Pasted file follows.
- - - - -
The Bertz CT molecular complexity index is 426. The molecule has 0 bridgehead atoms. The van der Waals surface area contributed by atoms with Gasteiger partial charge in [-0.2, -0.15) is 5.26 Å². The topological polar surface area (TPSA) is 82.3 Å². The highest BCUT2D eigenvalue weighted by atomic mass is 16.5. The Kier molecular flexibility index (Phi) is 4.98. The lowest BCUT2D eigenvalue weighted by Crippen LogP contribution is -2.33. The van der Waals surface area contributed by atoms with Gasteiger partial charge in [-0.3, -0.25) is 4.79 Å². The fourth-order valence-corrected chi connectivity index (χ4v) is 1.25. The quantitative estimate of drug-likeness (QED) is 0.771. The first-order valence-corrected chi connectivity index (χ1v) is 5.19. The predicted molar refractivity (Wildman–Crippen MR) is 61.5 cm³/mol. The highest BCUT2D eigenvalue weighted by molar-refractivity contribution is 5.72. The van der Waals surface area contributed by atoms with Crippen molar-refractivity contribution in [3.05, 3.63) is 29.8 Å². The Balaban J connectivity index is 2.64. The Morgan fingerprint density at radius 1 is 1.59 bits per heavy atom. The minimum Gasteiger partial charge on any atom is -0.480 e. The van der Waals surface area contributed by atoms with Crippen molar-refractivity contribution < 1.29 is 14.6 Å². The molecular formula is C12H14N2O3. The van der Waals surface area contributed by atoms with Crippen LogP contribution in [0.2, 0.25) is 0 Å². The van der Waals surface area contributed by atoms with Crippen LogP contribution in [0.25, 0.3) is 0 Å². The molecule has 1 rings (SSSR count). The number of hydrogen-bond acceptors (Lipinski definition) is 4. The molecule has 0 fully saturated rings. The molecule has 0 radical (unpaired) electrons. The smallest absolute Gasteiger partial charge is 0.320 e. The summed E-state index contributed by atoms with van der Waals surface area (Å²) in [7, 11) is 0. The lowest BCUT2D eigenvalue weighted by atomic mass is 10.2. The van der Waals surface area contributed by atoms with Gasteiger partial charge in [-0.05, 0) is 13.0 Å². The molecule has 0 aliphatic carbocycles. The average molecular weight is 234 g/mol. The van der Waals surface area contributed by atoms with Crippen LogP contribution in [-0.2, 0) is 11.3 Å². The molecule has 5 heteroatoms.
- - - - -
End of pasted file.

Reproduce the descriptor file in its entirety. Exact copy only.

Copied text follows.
The Bertz CT molecular complexity index is 426. The molecule has 0 bridgehead atoms. The van der Waals surface area contributed by atoms with Gasteiger partial charge in [-0.2, -0.15) is 5.26 Å². The topological polar surface area (TPSA) is 82.3 Å². The highest BCUT2D eigenvalue weighted by atomic mass is 16.5. The Kier molecular flexibility index (Phi) is 4.98. The lowest BCUT2D eigenvalue weighted by Crippen LogP contribution is -2.33. The van der Waals surface area contributed by atoms with Gasteiger partial charge in [-0.3, -0.25) is 4.79 Å². The fourth-order valence-corrected chi connectivity index (χ4v) is 1.25. The quantitative estimate of drug-likeness (QED) is 0.771. The first-order valence-corrected chi connectivity index (χ1v) is 5.19. The predicted molar refractivity (Wildman–Crippen MR) is 61.5 cm³/mol. The highest BCUT2D eigenvalue weighted by molar-refractivity contribution is 5.72. The van der Waals surface area contributed by atoms with Crippen molar-refractivity contribution in [3.05, 3.63) is 29.8 Å². The Balaban J connectivity index is 2.64. The Morgan fingerprint density at radius 1 is 1.59 bits per heavy atom. The minimum Gasteiger partial charge on any atom is -0.480 e. The van der Waals surface area contributed by atoms with Crippen molar-refractivity contribution < 1.29 is 14.6 Å². The molecular formula is C12H14N2O3. The van der Waals surface area contributed by atoms with Crippen LogP contribution in [0.2, 0.25) is 0 Å². The van der Waals surface area contributed by atoms with Crippen LogP contribution in [0.25, 0.3) is 0 Å². The molecule has 1 rings (SSSR count). The number of hydrogen-bond acceptors (Lipinski definition) is 4. The molecule has 0 fully saturated rings. The molecule has 0 radical (unpaired) electrons. The smallest absolute Gasteiger partial charge is 0.320 e. The summed E-state index contributed by atoms with van der Waals surface area (Å²) in [7, 11) is 0. The lowest BCUT2D eigenvalue weighted by atomic mass is 10.2. The van der Waals surface area contributed by atoms with Gasteiger partial charge in [-0.05, 0) is 13.0 Å². The molecule has 0 aliphatic carbocycles. The average molecular weight is 234 g/mol. The van der Waals surface area contributed by atoms with Crippen LogP contribution in [-0.2, 0) is 11.3 Å². The molecule has 5 heteroatoms.